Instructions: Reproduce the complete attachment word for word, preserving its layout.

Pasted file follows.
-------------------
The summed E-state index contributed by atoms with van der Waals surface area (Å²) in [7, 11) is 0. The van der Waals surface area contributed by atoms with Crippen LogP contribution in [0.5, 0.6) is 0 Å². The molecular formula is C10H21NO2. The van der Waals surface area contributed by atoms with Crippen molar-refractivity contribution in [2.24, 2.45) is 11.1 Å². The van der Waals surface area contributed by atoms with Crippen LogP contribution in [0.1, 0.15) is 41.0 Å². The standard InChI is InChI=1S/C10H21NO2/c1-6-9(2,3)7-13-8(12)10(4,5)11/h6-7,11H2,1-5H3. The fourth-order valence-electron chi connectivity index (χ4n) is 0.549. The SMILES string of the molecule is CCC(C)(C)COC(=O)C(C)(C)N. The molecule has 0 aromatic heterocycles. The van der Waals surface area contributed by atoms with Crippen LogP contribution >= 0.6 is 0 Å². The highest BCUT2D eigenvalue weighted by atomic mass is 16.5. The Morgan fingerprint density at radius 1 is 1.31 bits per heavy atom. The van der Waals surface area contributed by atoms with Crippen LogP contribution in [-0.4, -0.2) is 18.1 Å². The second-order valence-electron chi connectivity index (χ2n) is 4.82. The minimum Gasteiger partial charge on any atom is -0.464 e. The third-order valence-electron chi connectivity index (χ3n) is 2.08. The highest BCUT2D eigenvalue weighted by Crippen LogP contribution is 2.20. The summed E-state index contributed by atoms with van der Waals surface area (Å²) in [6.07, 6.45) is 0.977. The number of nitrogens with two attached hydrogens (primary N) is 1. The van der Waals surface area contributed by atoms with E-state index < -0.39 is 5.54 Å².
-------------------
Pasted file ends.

The summed E-state index contributed by atoms with van der Waals surface area (Å²) in [7, 11) is 0. The van der Waals surface area contributed by atoms with Crippen LogP contribution in [0.5, 0.6) is 0 Å². The molecular formula is C10H21NO2. The van der Waals surface area contributed by atoms with Crippen molar-refractivity contribution in [2.24, 2.45) is 11.1 Å². The van der Waals surface area contributed by atoms with Crippen LogP contribution in [0.1, 0.15) is 41.0 Å². The standard InChI is InChI=1S/C10H21NO2/c1-6-9(2,3)7-13-8(12)10(4,5)11/h6-7,11H2,1-5H3. The fourth-order valence-electron chi connectivity index (χ4n) is 0.549. The SMILES string of the molecule is CCC(C)(C)COC(=O)C(C)(C)N. The molecule has 0 aromatic heterocycles. The van der Waals surface area contributed by atoms with Crippen LogP contribution >= 0.6 is 0 Å². The highest BCUT2D eigenvalue weighted by atomic mass is 16.5. The Morgan fingerprint density at radius 1 is 1.31 bits per heavy atom. The van der Waals surface area contributed by atoms with Crippen LogP contribution in [-0.4, -0.2) is 18.1 Å². The second-order valence-electron chi connectivity index (χ2n) is 4.82. The minimum Gasteiger partial charge on any atom is -0.464 e. The third-order valence-electron chi connectivity index (χ3n) is 2.08. The highest BCUT2D eigenvalue weighted by Crippen LogP contribution is 2.20. The summed E-state index contributed by atoms with van der Waals surface area (Å²) in [6.07, 6.45) is 0.977. The number of nitrogens with two attached hydrogens (primary N) is 1. The van der Waals surface area contributed by atoms with E-state index < -0.39 is 5.54 Å².